The web structures, preferably fibrous web structures and in particular non-woven webs, which are used as base materials for the polyvinyl ether may be pre-impregnated prior to application of the polyvinyl ethers in order to influence the mechanical properties of the finished moisture-vapor-absorptive web structure, for example its strength, toughness, hardness and elasticity. The substances used for this purpose are conventional substances such as natural or synthetic high molecular weight materials subject to low or very little modification of their properties by water, e.g. rubbers, polymers of vinyl and acrylic compounds with other copolymerizable compounds, urea or melamine or phenol resins, epoxide resins and polyurethane, either alone or in various combinations. In view of the great variety of embodiments of the process of the invention, it is only possible to state, in a general manner, that the pretreatment should be carried out in such a manner that the pre-impregnated base materials remain capable of allowing the passage of gases and liquids therethrough.

The concentration of the preferably aqueous solution of vinyl ether polymer is dependent on the desired rate of application onto the base material and on the viscosity of the solution. The concentration of the solution is generally between 1 and 50% and preferably between 10 and 30% by weight. The rate of application is governed by the desired moisture-vapor-absorptivity of the web structure and ranges from 10 to 70% and preferably from 20 to 60% by weight of polymer based on the final weight of the impregnated base material, as measured after drying in air at 110 C. If necessary, the rate of application may be increased by impregnating a number of times using, for example, solutions of low solids content.

The base materials impregnated with the aqueous solutions of polyvinyl ether already containing crosslinking catalysts are heated to a temperature of at least 5 above the cloud point of the polyvinyl ether solution used and are preferably also dried above this temperature. Crosslinking is then effected at from 80 to 160 C. advantageously in a medium containing less than 2% v/v of molecular oxygen.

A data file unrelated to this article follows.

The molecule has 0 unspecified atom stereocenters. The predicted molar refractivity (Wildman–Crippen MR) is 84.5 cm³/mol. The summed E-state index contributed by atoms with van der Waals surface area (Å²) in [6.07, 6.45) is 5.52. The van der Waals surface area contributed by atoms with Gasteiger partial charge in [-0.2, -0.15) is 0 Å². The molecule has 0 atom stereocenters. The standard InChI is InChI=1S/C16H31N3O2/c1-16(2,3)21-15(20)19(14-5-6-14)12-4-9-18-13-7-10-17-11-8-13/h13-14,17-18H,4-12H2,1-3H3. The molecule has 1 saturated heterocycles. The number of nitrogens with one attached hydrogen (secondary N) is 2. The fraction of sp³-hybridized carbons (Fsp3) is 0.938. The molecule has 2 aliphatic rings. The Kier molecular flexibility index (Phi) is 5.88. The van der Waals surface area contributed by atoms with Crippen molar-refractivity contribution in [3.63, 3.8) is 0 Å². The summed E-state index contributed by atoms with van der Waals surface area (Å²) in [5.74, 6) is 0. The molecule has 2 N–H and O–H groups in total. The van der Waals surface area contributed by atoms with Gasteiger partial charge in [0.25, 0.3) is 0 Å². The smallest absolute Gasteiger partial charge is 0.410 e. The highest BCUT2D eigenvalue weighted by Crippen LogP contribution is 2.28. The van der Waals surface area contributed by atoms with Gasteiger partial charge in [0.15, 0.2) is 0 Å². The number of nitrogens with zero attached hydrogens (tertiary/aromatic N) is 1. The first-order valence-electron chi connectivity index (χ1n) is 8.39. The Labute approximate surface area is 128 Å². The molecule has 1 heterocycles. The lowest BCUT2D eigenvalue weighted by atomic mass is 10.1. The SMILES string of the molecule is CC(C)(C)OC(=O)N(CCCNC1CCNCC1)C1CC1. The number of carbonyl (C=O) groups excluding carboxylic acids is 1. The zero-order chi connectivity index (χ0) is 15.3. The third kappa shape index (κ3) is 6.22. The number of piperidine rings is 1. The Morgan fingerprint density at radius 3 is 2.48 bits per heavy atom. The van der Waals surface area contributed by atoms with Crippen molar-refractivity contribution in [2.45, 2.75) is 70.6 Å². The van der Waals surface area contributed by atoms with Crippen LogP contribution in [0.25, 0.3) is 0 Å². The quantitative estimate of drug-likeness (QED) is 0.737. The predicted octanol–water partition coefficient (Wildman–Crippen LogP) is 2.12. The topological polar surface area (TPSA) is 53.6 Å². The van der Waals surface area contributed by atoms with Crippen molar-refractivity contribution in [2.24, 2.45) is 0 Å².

Flocculation of the polymer onto the base material, drying and crosslinking may form separate operations. It is particularly advantageous to effect flocculation of the polyvinyl ethers by passing hot gases or vapors containing not more than 2% v/v of oxygen, preferably steam, e.g. saturated steam, at atmospheric pressure or at superatmospheric pressure, possibly superheated steam, to cause flocculation, i.e. fixation, of the polyvinyl ether and simultaneously crosslinking thereof, so that it is then only necessary to remove the residue of solvent remaining as swelling agent. Alternatively, flocculation and crosslinking may be carried out in appropriately heated liquid media, e.g. in water heated at 100 C.

Another method of effecting crosslinking is to treat the base material impregnated with polyvinyl ethers with high-energy radiation in known manner.

It will be appreciated that other additives or so-called cocrosslinkers may be added to the solutions of polyvinyl ether, for example sulfur and di- or poly-functional monomers such as triallyl cyanurate, ethylene glycol diacrylate and ethylene glycol dimethacrylate and diene-containing polymers such as natural or synthetic latices. It is also possible to add stabilizers to the aqueous polyvinyl ether solutions, e.g. known antioxidants, flame-proofing agents, fillers and other dispersions or solutions of natural or synthetic high molecular weight substances.

It may also be advantageous to effect stabilization after crosslinking, for example by treating the crosslinked web structure with solutions or dispersions or slurries of suitable antioxidants based on phenol, aldehyde, amine, phosphite, mercaptan, ammonium sulfide, ammonium polysulfide or thio-urea.

The resulting structures may also be treated to attain other properties, for example to increase or reduce the water-vapor absorptivity, the stiffness and elasticity. Further impregnation with, say, dyes, fats, salts, etc. may be carried out before or after drying. It is advantageous to effect post-impregnation with aqueous solutions or dispersions of compounds having large anions such as oxaryls, arylcarboxylic and arylsulfonic acids or salts thereof, aliphatic di- or poly-carboxylic or sulfonic acids having molecular weights of more than 100 or salts thereof and acid dyes having large anions.

Finally, the web structures may be surface-ground, roughened, varnished or embossed by known methods.